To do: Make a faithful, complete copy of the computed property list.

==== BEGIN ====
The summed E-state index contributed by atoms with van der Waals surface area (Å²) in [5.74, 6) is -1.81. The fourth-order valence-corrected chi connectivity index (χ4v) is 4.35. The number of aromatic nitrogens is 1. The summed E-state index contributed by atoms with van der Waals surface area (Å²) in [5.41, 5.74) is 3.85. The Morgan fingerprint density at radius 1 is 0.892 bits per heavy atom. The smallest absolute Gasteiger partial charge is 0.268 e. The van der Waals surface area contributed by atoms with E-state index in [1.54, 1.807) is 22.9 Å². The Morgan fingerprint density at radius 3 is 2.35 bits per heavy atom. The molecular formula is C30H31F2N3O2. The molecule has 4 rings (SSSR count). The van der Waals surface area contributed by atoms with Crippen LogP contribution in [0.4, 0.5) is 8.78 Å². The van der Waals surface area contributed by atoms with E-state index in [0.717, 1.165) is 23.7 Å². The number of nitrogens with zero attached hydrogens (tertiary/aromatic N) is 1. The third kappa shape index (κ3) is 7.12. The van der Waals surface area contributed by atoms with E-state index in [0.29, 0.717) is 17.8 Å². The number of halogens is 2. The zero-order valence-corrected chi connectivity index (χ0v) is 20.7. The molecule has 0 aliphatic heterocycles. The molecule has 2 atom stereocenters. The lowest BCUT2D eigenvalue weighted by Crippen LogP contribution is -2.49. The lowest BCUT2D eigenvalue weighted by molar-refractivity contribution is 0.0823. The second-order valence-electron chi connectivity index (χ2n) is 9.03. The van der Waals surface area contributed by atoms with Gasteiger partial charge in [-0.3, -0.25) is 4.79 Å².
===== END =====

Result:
The summed E-state index contributed by atoms with van der Waals surface area (Å²) in [5.74, 6) is -1.81. The fourth-order valence-corrected chi connectivity index (χ4v) is 4.35. The number of aromatic nitrogens is 1. The summed E-state index contributed by atoms with van der Waals surface area (Å²) in [5.41, 5.74) is 3.85. The Morgan fingerprint density at radius 1 is 0.892 bits per heavy atom. The smallest absolute Gasteiger partial charge is 0.268 e. The van der Waals surface area contributed by atoms with E-state index in [1.54, 1.807) is 22.9 Å². The Morgan fingerprint density at radius 3 is 2.35 bits per heavy atom. The molecular formula is C30H31F2N3O2. The molecule has 4 rings (SSSR count). The van der Waals surface area contributed by atoms with Crippen LogP contribution in [0.4, 0.5) is 8.78 Å². The van der Waals surface area contributed by atoms with E-state index in [0.717, 1.165) is 23.7 Å². The number of nitrogens with zero attached hydrogens (tertiary/aromatic N) is 1. The third kappa shape index (κ3) is 7.12. The van der Waals surface area contributed by atoms with E-state index in [0.29, 0.717) is 17.8 Å². The number of halogens is 2. The zero-order valence-corrected chi connectivity index (χ0v) is 20.7. The molecule has 0 aliphatic heterocycles. The molecule has 2 atom stereocenters. The lowest BCUT2D eigenvalue weighted by Crippen LogP contribution is -2.49. The lowest BCUT2D eigenvalue weighted by molar-refractivity contribution is 0.0823. The second-order valence-electron chi connectivity index (χ2n) is 9.03. The van der Waals surface area contributed by atoms with Gasteiger partial charge in [-0.3, -0.25) is 4.79 Å².